And how do I pull that off? Because like all editing, it's a way to make my writing better, stronger, and more readable. And I enjoy that. Not only that, but you know the rule about writing a first draft and then tightening/cutting by 10%? Editing for crutch words will often do that for you automatically. I'll give examples below so you can see.

One other note before I give you the list. There are a few words that I use A LOT. Words like "was," "but," and "that." With those ones I make it a rule to not use them for more than once in 100 words. So if I have a 1000-word document, I can't use "was" more than ten times. Other crutch words that are used less often like "suddenly," "very" and "Just" I try to use zero times. But every so often is okay.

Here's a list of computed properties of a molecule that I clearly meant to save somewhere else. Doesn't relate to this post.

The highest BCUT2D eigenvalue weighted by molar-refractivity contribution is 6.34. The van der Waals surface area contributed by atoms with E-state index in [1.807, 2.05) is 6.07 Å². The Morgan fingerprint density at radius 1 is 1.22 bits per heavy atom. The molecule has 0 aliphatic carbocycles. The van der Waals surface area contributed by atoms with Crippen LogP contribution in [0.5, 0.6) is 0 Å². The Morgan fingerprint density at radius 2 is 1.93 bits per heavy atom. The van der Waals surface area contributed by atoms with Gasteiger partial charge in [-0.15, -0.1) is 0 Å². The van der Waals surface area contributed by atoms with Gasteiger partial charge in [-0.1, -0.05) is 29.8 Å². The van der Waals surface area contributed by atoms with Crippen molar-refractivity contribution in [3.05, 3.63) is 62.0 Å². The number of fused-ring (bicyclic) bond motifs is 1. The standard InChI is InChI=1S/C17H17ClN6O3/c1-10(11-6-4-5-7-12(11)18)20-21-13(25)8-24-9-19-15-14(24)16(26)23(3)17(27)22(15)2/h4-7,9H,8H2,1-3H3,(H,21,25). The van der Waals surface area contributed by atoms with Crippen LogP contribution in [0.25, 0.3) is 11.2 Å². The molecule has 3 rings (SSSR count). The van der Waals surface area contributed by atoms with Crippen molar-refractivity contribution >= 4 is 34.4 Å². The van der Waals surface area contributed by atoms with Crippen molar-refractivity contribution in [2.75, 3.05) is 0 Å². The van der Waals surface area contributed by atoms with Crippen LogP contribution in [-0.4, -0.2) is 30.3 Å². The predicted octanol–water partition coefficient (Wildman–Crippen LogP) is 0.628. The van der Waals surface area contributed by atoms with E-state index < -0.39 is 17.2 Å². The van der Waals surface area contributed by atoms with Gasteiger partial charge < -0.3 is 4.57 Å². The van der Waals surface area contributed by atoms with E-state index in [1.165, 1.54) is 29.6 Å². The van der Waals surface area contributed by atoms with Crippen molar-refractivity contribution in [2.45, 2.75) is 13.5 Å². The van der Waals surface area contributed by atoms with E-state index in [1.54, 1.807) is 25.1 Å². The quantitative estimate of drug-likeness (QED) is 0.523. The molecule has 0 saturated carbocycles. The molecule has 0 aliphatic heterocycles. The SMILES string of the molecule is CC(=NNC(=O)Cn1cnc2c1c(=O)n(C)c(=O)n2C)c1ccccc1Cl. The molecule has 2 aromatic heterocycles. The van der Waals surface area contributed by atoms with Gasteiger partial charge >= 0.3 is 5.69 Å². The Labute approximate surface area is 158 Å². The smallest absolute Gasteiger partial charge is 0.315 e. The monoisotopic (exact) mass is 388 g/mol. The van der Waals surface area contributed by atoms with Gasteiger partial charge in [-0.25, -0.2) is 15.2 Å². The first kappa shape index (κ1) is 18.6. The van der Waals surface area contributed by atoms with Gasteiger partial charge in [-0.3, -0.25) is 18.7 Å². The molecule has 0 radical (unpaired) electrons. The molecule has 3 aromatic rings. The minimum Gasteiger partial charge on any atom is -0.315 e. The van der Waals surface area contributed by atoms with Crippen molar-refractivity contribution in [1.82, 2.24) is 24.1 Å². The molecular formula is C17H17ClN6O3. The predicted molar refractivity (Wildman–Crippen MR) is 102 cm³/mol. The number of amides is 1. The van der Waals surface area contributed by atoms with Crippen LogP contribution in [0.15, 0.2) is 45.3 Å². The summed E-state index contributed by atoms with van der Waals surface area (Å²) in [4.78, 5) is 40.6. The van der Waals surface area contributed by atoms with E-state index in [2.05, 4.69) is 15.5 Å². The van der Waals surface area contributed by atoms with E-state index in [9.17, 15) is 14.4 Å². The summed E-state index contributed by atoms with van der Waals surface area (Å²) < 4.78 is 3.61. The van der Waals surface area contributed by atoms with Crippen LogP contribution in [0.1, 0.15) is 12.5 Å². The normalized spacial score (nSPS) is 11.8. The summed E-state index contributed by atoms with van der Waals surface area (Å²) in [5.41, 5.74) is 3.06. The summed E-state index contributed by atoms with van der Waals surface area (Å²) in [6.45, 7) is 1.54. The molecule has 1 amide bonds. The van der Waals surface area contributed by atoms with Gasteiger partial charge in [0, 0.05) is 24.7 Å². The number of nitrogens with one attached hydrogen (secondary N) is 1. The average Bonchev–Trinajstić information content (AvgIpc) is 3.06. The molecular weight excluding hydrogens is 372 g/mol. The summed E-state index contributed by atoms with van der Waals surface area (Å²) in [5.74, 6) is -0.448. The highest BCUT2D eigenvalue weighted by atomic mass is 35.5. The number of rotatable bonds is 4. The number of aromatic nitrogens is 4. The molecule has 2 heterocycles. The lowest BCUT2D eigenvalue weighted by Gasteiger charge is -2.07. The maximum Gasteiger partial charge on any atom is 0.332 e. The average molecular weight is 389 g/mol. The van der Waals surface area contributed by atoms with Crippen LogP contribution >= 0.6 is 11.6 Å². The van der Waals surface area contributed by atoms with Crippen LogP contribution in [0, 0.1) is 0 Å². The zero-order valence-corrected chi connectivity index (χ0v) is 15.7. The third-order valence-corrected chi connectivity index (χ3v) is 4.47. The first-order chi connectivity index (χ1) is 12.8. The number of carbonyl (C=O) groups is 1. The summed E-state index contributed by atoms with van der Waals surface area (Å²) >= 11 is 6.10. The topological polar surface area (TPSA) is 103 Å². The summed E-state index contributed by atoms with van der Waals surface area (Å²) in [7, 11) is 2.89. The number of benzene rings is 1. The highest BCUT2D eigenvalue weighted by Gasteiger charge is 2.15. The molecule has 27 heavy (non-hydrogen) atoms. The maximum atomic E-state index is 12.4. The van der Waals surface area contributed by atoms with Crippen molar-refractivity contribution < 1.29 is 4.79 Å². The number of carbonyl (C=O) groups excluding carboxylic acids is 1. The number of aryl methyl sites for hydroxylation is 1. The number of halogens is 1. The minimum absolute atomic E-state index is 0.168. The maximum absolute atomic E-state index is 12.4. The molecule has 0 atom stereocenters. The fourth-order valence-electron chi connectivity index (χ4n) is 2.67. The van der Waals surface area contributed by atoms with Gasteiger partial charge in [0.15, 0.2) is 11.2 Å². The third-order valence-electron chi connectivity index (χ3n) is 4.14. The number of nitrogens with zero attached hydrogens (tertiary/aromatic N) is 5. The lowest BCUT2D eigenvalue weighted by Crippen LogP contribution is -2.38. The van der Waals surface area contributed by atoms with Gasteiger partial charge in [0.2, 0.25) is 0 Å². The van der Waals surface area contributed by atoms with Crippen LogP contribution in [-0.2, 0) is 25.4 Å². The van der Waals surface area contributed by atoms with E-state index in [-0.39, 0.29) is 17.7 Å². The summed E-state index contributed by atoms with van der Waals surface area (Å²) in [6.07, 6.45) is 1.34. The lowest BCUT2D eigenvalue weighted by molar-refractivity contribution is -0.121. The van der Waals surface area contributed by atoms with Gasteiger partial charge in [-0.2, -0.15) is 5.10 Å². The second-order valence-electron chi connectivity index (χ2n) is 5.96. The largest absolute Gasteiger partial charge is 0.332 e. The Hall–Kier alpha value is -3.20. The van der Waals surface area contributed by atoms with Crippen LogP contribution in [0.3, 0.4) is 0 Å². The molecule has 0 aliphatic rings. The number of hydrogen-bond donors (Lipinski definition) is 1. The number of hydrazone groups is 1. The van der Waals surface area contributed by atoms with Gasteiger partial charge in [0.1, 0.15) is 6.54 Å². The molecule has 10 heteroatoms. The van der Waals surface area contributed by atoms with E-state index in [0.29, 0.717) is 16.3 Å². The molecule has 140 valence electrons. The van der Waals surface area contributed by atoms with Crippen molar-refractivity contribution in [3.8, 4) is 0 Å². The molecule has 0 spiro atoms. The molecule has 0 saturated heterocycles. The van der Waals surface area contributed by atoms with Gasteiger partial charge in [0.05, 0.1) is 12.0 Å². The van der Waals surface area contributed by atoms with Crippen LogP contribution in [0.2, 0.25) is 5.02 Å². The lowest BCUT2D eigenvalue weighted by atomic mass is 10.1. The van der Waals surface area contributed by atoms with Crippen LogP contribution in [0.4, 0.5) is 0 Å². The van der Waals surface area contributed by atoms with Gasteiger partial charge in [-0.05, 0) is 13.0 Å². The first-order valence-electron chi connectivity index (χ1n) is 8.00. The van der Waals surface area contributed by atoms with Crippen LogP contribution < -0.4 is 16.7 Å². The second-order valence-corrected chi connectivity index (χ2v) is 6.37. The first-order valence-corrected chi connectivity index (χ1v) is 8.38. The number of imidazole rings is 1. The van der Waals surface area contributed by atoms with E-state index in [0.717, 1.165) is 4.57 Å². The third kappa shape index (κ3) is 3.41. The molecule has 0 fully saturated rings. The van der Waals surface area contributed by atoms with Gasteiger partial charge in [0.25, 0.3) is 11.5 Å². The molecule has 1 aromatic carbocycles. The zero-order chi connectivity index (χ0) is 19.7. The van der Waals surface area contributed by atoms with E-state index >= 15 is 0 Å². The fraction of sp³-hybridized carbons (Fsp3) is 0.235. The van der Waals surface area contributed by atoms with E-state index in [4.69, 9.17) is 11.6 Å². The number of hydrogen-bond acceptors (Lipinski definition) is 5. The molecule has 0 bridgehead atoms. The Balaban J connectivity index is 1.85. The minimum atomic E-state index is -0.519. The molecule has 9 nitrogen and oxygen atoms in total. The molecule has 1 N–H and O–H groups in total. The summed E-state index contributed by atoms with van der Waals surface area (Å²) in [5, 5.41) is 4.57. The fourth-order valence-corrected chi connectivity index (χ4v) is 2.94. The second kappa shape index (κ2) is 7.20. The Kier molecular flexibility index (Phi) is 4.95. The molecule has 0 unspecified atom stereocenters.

All right. So here is my list of crutch words. Yes, I really do edit every chapter for every one of these. But I'm getting better at it. Once you start noticing and editing for them, you'll unconsciously use them less in your writing, which will make the editing easier anyway. Also, remember that while these will apply to MANY writers out there, each writer has their own unique crutch words as well. So maybe some of these don't apply to you. And probably you have a few that don't apply to me. Isn't variation wonderful!?! ;D

Crutch Words to Edit For:

Because they're used WAY too often and we need to find stronger ways to describe things. Also to stay away from passive voice (was walking, were talking, etc.):

  1. was             
  2. but              
  3. were           
  4. that             
  5. had 

Because 99%+ of the time, you can cut them and your writing will be stronger by leaps and bounds (these are the ones that usually mean absolutely nothing in the sentence):